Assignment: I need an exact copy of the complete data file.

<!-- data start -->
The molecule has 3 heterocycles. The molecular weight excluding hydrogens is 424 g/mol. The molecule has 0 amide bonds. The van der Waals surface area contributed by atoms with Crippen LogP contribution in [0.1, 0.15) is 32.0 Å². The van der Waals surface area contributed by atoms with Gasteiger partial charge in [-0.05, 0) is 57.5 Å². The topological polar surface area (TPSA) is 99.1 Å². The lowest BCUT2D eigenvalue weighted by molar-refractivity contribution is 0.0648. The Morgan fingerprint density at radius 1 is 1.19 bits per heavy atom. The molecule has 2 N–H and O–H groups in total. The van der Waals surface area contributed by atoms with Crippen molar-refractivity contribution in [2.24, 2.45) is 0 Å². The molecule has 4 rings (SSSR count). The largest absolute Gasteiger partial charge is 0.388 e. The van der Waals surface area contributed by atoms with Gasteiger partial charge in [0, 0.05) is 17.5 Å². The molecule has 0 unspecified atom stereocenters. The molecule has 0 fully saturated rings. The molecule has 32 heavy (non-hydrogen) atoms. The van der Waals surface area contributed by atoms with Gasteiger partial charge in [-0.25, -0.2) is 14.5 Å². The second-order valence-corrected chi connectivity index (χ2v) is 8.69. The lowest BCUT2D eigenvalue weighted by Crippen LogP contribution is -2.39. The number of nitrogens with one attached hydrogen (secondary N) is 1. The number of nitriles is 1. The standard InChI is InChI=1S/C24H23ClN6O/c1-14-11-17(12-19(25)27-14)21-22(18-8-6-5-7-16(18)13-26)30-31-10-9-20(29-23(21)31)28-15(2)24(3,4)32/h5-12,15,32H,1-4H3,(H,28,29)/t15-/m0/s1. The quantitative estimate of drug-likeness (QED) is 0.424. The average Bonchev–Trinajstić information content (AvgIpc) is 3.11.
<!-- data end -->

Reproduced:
The molecule has 3 heterocycles. The molecular weight excluding hydrogens is 424 g/mol. The molecule has 0 amide bonds. The van der Waals surface area contributed by atoms with Crippen LogP contribution in [0.1, 0.15) is 32.0 Å². The van der Waals surface area contributed by atoms with Gasteiger partial charge in [-0.05, 0) is 57.5 Å². The topological polar surface area (TPSA) is 99.1 Å². The lowest BCUT2D eigenvalue weighted by molar-refractivity contribution is 0.0648. The Morgan fingerprint density at radius 1 is 1.19 bits per heavy atom. The molecule has 2 N–H and O–H groups in total. The van der Waals surface area contributed by atoms with Crippen molar-refractivity contribution in [2.24, 2.45) is 0 Å². The molecule has 4 rings (SSSR count). The largest absolute Gasteiger partial charge is 0.388 e. The van der Waals surface area contributed by atoms with Gasteiger partial charge in [0, 0.05) is 17.5 Å². The molecule has 0 unspecified atom stereocenters. The molecule has 0 fully saturated rings. The molecule has 32 heavy (non-hydrogen) atoms. The van der Waals surface area contributed by atoms with Gasteiger partial charge in [-0.25, -0.2) is 14.5 Å². The second-order valence-corrected chi connectivity index (χ2v) is 8.69. The lowest BCUT2D eigenvalue weighted by Crippen LogP contribution is -2.39. The number of nitrogens with one attached hydrogen (secondary N) is 1. The number of nitriles is 1. The standard InChI is InChI=1S/C24H23ClN6O/c1-14-11-17(12-19(25)27-14)21-22(18-8-6-5-7-16(18)13-26)30-31-10-9-20(29-23(21)31)28-15(2)24(3,4)32/h5-12,15,32H,1-4H3,(H,28,29)/t15-/m0/s1. The quantitative estimate of drug-likeness (QED) is 0.424. The average Bonchev–Trinajstić information content (AvgIpc) is 3.11.